Deforestation Rises in the Amazon

by Natasha Lasky, ODP Contributing Writer

In October, deforestation rose in the Amazon for the first time in four months. Brazil’s President Jair Bolsonaro, has refused to take action against logging in the Amazon calling the act “cultural” and expressing that it “will never end.”

Yet this year, from July to September, logging slowed because Brazil’s rainy season makes logging difficult. However, in October, deforestation escalated again, rising 50% from the previous year to 323 square miles.

Why This Matters: The Amazon Environmental Research Institute estimates that by the end of 2020, the Amazon will have been depleted by 5,405 square miles, the highest amount of deforestation in a single year since 2006. 

Deforestation has surged in the Amazon since Bolsonaro assumed office in January of 2019 due to his weakening of environmental safeguards and the ways in which he’s emboldened loggers, miners, and ranchers. The Amazon is the world’s largest rainforest and one of the most biodiverse ecosystems on Earth, it’s also crucial to the fight against global climate change. 

The Bolsonaro Effect: While there’s been a long history of logging in the Amazon, as Al Jazeera explained, destruction in 2020 continues to be far higher than in the years before Bolsonaro. 

  • Bolsonaro has weakened environmental enforcement and called for more farming and mining in the Amazon to lift the region out of poverty, which environmental advocates say is emboldening Brazilians to cut down the forest.

Fires, which clear land for agricultural use after removing trees, have increased 20% over the course of 2020, the highest number of fires in a single year since 2010.

If deforestation continues in the Amazon at this rate, the consequences are dire. Destruction of this ecosystem can hinder its ability to store 76 billion tons of carbon. Additionally, the Amazon’s cloud system circulates huge quantities of water, and without trees, the Amazon could turn from lush rainforest into a savannah, putting at risk the 50,000 plant species that grow there and affecting the food sources for the 30 million people that live near the rainforest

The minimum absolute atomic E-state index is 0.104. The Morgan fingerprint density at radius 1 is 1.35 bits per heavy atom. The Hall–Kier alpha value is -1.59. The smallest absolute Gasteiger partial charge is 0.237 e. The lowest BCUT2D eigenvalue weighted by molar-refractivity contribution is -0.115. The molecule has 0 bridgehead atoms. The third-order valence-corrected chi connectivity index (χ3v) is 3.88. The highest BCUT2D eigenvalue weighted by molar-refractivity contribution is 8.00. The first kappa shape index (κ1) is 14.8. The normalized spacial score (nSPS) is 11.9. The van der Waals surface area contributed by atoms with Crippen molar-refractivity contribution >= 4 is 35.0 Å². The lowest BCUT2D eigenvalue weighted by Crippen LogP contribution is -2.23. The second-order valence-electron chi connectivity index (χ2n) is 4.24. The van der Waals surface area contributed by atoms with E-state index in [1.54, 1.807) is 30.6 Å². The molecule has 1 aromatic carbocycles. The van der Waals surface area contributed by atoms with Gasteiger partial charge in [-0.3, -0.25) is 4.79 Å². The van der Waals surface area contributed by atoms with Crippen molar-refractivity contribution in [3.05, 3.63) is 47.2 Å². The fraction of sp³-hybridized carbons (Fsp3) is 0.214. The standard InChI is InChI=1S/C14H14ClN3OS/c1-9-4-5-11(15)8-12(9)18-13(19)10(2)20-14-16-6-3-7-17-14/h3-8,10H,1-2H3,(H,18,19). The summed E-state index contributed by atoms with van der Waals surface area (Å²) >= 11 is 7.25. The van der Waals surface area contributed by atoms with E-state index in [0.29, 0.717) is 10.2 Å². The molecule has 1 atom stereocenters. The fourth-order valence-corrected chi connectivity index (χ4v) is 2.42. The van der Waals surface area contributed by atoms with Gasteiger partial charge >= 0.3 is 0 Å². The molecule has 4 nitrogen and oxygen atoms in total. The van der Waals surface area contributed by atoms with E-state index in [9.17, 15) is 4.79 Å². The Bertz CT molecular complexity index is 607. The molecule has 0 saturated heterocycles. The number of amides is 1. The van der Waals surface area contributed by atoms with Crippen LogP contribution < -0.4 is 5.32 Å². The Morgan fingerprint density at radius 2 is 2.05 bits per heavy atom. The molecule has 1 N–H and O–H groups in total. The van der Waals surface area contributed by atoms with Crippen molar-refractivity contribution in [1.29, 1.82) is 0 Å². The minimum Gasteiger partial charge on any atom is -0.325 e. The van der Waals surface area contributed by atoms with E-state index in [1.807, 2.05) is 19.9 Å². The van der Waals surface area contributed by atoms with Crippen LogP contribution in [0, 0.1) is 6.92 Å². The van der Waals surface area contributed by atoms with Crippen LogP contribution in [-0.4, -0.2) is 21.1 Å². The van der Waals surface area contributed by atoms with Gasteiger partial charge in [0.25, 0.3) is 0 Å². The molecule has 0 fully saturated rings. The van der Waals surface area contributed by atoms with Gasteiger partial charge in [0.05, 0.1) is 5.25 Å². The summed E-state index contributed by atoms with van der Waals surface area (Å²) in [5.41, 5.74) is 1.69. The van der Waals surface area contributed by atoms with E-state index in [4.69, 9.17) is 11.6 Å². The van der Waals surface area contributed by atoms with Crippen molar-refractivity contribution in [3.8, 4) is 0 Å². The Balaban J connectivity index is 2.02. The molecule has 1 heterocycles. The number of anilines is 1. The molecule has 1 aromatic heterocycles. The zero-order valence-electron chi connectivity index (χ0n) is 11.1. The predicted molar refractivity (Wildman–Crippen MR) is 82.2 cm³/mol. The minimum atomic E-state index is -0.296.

The International Community Steps In: While Donald Trump praised Bolsonaro’s handling of the Amazon, President-elect Joe Biden could step in to pressure Brazil into greater conservation efforts. In the first presidential debate, Biden said that the world should give Brazil $20 billion dollars to stop Amazon deforestation, and punish the country economically for refusing to act. Biden has signaled that he plans to make good on that promise, in that his climate plan would “impose carbon adjustment fees or quotas on carbon-intensive goods from countries that are failing to meet their climate and environmental obligations.”

Bolsonaro’s reaction to Biden’s presidential win? He issued a cryptic comment at an event: “We saw recently a great candidate to head of state say that if I don’t put out the fires in the Amazon, he will put up commercial barriers against Brazil. How do we deal with that? Diplomacy alone is not enough. When words fail, one has to have gunpowder.”

Enough international pressure might be what it takes to force Bolsonaro’s hand into action. 


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